11 Ways In Which You Can Achieve Excellence In Teacher Training
Keeping pace with the changing environment, many schools and other educational institutes have started offering various teacher training courses.
Abrupt school closure as a result of the Covid-19 pandemic had resulted in a particularly testing situation for the education sector. While students have been sequestered at home, the challenge for teachers has been to hit the ground running while delivering continuity of learning to their students virtually. Most teachers have had to undergo training so that they can adapt to virtual classrooms.
Keeping pace with the changing environment, many schools and other educational institutes have started offering various teacher training courses. These courses enable teachers to continue to provide quality learning through means other than classroom teaching.
Here are 11 ways of achieving excellence in teaching training.
1. Assessment of the needs is essential - Before planning the training program, it is imperative to understand the teachers' authentic requirements and challenges so that the course content can address their particular needs.
2. A blended format works best - Finding a balance between synchronous and asynchronous teaching is important so that the participants can also learn in their own time through pre-reading, video tutorials, discussion prompts, assignments and resources.
3. Synchronous time should be short - The teachers are already teaching online usually till 3 or 4 pm every day and have limited time. Shorter synchronous lessons provide them with flexibility in time management. Ideally, synchronous time should be a maximum of 1.5 to 2 hours a day.
4. Shorter courses are more popular - The teachers know that with shorter courses they do not have to invest a lot of precious time but they can acquire takeaways on what they should explore further.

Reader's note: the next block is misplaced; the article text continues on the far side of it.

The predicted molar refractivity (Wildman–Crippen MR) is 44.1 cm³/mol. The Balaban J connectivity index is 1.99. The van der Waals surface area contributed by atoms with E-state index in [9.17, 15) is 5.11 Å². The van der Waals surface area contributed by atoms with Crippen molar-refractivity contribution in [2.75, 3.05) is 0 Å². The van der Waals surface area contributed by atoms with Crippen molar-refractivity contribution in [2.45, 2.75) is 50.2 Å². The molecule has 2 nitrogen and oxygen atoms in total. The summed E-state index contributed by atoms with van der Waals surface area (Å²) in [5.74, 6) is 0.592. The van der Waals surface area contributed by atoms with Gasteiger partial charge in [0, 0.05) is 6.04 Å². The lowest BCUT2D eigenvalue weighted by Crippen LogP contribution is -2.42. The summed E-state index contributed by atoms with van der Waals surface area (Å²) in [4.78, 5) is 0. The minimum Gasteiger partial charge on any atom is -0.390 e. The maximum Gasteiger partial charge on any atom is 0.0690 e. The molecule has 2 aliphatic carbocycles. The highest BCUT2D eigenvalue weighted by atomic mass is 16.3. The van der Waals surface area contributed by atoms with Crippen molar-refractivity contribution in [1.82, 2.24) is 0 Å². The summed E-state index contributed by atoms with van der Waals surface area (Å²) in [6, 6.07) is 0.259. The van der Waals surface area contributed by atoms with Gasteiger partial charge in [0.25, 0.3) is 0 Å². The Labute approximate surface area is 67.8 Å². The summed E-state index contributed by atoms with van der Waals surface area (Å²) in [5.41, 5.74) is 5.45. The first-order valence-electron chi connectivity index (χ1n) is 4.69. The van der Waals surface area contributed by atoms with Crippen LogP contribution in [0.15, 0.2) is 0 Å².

5. Simplicity aids faster learning - It is best to use simple vocabulary to address the authentic needs of the teachers and ensure the content is relevant, engaging, and informative.
6. Practicums make more sense - Teachers need practical strategies to improve their own practice of teaching specific to their classroom context. They appreciate practical, hands-on learning during sessions – they want to know how it's done -- leaving them to explore the theory (the why and what) during their own time.
7. 24X7 support is appreciated. An asynchronous platform with round-the-clock support and help, where they can find instant answers to their queries and questions, finds popularity with teachers.
8. Demonstrating through examples goes a long way. It is important to emphasize demonstrated pedagogical practices and harvesting of strategies used during the sessions at the end. One of the most popular sections of the teacher training program is a demonstration of how teachers can convert their classroom lesson plans into virtual lesson plans.
9. Facilitators must be experienced practitioners. It is important to have expert educators who are experienced in the virtual classroom tools and practices themselves and can provide effective mentoring and support to participants.
10. Course content should include assessment models. Incorporate tools into the course content that allow participants to assess their pace of learning and knowledge against rubrics; polls and quizzes are appreciated.
11. Use feedback to constantly improve. Participant feedback is a great way to understand what the course delivers well and areas that need improvement. Constantly use feedback to make adjustments and align with participant needs.
In the wake of COVID-19, the response to the Certificate Program in Virtual Teaching has been universally positive and it is gaining traction through word-of-mouth appreciation. The programs offered by the leading schools have added value to the participants and can be attributed to the fact that it is interactive and finely balances between synchronous and asynchronous formats as well as research and hands-on practicum.
Disclaimer: The views expressed in the article above are those of the authors' and do not necessarily represent or reflect the views of this publishing house
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